Levels of CYP1A2/5 messenger RNA can be measured using QPCR. This technique monitors the amplification of a targeted gene during PCR as accumulative fluorescence [25]. For example, Head and Kennedy[26] developed a multiplex QPCR assay utilizing dual-labeled fluorescent probes to measure CYP1A4 and CYP1A5 mRNA levels simultaneously from samples already analyzed for EROD activity. QPCR has high throughput capability and a low detection limit relative to other methods.

Luciferase reporter gene (LRG) assay

An LRG assay can be used to measure AHR1-mediated transactivation of a target gene. This assay is particularly useful as it can measures CYP1A4/5 induction exclusively caused by activation of the AHR, through which many DLCs exert their toxic effects. This assay is easily modified to measure AHR1-mediated transactivation in various species, simply by transfecting the desired AHR cDNA clone and reporter gene construct (containing the appropriate reporter gene) into the chosen cell line. This has been demonstrated to be an efficient high throughput method in various avian and mammalian studies.[27][28][29]

Evidence Supporting Taxonomic Applicability


  1. 1.0 1.1 Fujii-Kuriyama, Y., and Kawajiri, K. (2010). Molecular mechanisms of the physiological functions of the aryl hydrocarbon (dioxin) receptor, a multifunctional regulator that senses and responds to environmental stimuli. Proc.Jpn.Acad.Ser.B Phys.Biol.Sci. 86, 40-53.
  2. Giesy, J. P., Kannan, K., Blankenship, A. L., Jones, P. D., and Newsted, J. L. (2006). Toxicology of PCBs and related compounds. In Endocrine Disruption Biological Bases for Health Effects in Wildlife and Humans (D. O. Norris, and J. A. Carr, Eds.), pp. 245-331. Oxford University Press, New York.
  3. 3.0 3.1 Mimura, J., and Fujii-Kuriyama, Y. (2003). Functional role of AhR in the expression of toxic effects by TCDD. Biochimica et Biophysica Acta - General Subjects 1619, 263-268.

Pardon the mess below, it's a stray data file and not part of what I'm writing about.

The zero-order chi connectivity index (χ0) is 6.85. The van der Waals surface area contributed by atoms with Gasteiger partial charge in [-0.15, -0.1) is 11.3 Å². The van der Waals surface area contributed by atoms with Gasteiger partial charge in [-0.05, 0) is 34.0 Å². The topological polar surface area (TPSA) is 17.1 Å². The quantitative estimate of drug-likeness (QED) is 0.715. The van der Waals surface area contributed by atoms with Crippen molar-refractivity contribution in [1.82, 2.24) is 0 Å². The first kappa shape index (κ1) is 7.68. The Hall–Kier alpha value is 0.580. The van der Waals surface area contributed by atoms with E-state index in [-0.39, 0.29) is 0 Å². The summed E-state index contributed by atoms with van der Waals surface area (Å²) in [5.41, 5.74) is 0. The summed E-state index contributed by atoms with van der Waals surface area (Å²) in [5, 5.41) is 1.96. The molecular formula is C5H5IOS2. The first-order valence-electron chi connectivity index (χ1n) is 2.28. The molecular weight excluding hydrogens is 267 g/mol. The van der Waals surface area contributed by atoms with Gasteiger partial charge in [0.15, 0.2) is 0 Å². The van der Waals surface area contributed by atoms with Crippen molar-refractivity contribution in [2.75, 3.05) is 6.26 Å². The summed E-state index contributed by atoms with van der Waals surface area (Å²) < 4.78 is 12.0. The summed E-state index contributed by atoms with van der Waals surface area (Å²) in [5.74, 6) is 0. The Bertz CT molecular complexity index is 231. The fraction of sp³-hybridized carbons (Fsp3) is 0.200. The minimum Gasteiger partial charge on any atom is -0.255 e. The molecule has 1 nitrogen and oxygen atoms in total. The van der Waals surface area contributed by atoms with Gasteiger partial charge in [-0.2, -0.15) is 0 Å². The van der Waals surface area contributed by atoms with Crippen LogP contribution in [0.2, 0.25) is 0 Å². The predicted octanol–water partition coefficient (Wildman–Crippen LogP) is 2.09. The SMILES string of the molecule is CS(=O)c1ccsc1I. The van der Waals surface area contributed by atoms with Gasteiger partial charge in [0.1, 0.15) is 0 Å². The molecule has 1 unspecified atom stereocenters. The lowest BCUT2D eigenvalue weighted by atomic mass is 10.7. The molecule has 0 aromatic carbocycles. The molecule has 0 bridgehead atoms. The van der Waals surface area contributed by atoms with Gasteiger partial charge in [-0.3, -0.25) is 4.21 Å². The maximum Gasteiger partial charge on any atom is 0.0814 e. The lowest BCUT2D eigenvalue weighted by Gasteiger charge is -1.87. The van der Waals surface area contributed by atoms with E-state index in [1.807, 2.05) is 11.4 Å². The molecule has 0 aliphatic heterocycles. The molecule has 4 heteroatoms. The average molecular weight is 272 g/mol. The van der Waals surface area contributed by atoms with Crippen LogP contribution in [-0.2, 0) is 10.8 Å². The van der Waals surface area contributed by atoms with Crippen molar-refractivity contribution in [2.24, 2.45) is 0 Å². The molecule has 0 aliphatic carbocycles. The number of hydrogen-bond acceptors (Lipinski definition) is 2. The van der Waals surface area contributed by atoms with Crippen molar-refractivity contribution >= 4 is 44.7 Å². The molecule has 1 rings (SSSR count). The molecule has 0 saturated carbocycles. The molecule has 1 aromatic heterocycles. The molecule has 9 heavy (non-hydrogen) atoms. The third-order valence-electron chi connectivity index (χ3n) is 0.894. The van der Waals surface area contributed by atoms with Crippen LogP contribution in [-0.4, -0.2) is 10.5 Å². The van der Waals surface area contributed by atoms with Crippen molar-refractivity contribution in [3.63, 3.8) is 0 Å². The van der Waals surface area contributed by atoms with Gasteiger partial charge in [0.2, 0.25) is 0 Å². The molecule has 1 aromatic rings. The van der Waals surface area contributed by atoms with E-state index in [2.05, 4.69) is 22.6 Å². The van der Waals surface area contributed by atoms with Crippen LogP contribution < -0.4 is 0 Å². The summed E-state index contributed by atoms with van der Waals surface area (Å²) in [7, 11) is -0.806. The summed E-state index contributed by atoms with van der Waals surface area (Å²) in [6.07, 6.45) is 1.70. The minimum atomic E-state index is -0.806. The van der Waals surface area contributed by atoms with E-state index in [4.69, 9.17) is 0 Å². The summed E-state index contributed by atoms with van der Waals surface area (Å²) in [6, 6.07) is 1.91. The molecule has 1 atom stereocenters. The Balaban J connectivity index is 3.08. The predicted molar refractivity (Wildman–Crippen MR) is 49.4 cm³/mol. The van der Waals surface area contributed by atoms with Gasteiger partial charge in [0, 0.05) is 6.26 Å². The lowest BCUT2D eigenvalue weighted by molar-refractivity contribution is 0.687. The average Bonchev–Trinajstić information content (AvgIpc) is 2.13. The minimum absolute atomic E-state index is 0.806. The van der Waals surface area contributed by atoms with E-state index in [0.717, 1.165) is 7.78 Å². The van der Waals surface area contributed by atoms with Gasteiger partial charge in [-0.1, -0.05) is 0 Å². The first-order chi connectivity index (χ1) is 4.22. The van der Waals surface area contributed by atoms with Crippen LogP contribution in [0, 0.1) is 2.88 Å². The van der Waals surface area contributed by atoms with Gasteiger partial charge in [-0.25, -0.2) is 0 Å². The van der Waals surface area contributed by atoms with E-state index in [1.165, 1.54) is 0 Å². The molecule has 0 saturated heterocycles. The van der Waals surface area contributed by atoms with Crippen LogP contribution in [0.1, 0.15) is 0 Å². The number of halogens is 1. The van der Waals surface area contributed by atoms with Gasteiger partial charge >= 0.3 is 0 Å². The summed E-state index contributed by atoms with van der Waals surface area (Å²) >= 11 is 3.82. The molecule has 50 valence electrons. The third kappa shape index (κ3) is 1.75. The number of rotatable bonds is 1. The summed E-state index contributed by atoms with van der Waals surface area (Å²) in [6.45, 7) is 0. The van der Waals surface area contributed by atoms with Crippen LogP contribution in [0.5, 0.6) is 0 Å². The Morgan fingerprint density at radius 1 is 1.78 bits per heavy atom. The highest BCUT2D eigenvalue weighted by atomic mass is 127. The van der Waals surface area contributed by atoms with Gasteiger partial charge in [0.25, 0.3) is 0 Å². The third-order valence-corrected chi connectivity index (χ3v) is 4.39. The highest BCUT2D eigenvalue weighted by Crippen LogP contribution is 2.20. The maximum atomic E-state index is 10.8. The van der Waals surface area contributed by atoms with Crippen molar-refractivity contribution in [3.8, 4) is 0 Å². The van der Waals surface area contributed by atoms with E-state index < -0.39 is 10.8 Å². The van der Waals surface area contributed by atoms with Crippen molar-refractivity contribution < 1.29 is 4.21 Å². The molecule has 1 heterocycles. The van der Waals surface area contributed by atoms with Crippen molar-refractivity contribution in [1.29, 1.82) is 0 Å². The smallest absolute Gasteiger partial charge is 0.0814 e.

4. [1]"Entrez Gene: cytochrome P450; Gene ID: 1544."
  5. Harris, M. L., and Elliott, J. E. (2011). Effects of Polychlorinated Biphenyls, Dibenzo-p-Dioxins and Dibenzofurans, and Polybrominated Diphenyl Ethers in Wild Birds. In Environmental Contaminants in Biota (J. P. Meador, Ed.), pp. 477-528. CRC Press.
  6. Head, J. A., Farmahin, R., Kehoe, A. S., O'Brien, J. M., Shutt, J. L., and Kennedy, S. W. (2010). Characterization of the avian aryl hydrocarbon receptor 1 from blood using non-lethal sampling methods. Ecotoxicology 19, 1560-1566.
  7. Rifkind, A. B. (2006). CYP1A in TCDD toxicity and in physiology - With particular reference to CYP dependent arachidonic acid metabolism and other endogenous substrates. Drug Metabolism Reviews 38, 291-335.
  8. Safe, S. (1987). Determination of 2,3,7,8-TCDD toxic equivalent factors (TEFs): Support for the use of the in vitro AHH induction assay. Chemosphere 16, 791-802.
  9. Goldstone, H. M. H., and Stegeman, J. J. (2006). A revised evolutionary history of the CYP1A subfamily: Gene duplication, gene conversion, and positive selection. Journal of Molecular Evolution 62, 708-717.
  10. 10.0 10.1 Jones, S. P., and Kennedy, S. W. (2009). Chicken embryo cardiomyocyte cultures--a new approach for studying effects of halogenated aromatic hydrocarbons in the avian heart. Toxicol.Sci 109, 66-74.
  11. 11.0 11.1 Rifkind, A. B., Kanetoshi, A., Orlinick, J., Capdevila, J. H., and Lee, C. A. (1994). Purification and biochemical characterization of two major cytochrome P-450 isoforms induced by 2,3,7,8-tetrachlorodibenzo-p-dioxin in chick embryo liver. J.Biol.Chem. 269, 3387-3396.
  12. Farmahin, R., Crump, D., Jones, S. P., Mundy, L. J., and Kennedy, S. W. (2013a). Cytochrome P4501A induction in primary cultures of embryonic European starling hepatocytes exposed to TCDD, PeCDF and TCDF. Ecotoxicology.
  13. Hervé, J. C., Crump, D., Jones, S. P., Mundy, L. J., Giesy, J. P., Zwiernik, M. J., Bursian, S. J., Jones, P. D., Wiseman, S. B., Wan, Y., and Kennedy, S. W. (2010a). Cytochrome P4501A induction by 2,3,7,8-tetrachlorodibenzo-p-dioxin and two chlorinated dibenzofurans in primary hepatocyte cultures of three avian species. Toxicol.Sci. 113, 380-391.